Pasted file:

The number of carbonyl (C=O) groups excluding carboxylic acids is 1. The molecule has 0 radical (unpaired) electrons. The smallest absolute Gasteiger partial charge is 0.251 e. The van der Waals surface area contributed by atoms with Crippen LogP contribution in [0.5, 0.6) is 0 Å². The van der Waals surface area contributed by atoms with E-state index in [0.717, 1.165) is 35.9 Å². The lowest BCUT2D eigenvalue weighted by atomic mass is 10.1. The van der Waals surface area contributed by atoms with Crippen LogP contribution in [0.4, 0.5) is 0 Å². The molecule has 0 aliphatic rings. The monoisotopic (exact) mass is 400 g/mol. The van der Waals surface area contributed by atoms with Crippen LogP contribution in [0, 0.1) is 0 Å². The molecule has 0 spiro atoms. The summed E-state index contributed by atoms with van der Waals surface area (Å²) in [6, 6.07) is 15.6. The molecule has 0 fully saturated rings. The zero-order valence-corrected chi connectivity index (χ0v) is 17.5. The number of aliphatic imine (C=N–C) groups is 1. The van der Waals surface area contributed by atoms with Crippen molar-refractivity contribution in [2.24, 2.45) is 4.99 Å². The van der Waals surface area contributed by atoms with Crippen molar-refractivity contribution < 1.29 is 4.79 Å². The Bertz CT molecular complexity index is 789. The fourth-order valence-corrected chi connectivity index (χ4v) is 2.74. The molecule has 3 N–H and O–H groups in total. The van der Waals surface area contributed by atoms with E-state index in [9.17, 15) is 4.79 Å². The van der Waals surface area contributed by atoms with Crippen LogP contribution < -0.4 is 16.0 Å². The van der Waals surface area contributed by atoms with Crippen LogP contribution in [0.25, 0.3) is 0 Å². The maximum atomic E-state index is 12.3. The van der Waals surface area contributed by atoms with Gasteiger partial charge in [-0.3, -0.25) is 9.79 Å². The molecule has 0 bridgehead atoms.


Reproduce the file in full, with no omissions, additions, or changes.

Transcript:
The number of carbonyl (C=O) groups excluding carboxylic acids is 1. The molecule has 0 radical (unpaired) electrons. The smallest absolute Gasteiger partial charge is 0.251 e. The van der Waals surface area contributed by atoms with Crippen LogP contribution in [0.5, 0.6) is 0 Å². The van der Waals surface area contributed by atoms with E-state index in [0.717, 1.165) is 35.9 Å². The lowest BCUT2D eigenvalue weighted by atomic mass is 10.1. The van der Waals surface area contributed by atoms with Crippen LogP contribution in [0.4, 0.5) is 0 Å². The molecule has 0 aliphatic rings. The monoisotopic (exact) mass is 400 g/mol. The van der Waals surface area contributed by atoms with Crippen LogP contribution in [0, 0.1) is 0 Å². The molecule has 0 spiro atoms. The summed E-state index contributed by atoms with van der Waals surface area (Å²) in [6, 6.07) is 15.6. The molecule has 0 fully saturated rings. The zero-order valence-corrected chi connectivity index (χ0v) is 17.5. The number of aliphatic imine (C=N–C) groups is 1. The van der Waals surface area contributed by atoms with Crippen molar-refractivity contribution in [2.24, 2.45) is 4.99 Å². The van der Waals surface area contributed by atoms with Crippen molar-refractivity contribution < 1.29 is 4.79 Å². The Bertz CT molecular complexity index is 789. The fourth-order valence-corrected chi connectivity index (χ4v) is 2.74. The molecule has 3 N–H and O–H groups in total. The van der Waals surface area contributed by atoms with E-state index in [9.17, 15) is 4.79 Å². The van der Waals surface area contributed by atoms with Crippen LogP contribution < -0.4 is 16.0 Å². The van der Waals surface area contributed by atoms with Crippen LogP contribution in [0.25, 0.3) is 0 Å². The maximum atomic E-state index is 12.3. The van der Waals surface area contributed by atoms with Gasteiger partial charge in [-0.3, -0.25) is 9.79 Å². The molecule has 0 bridgehead atoms.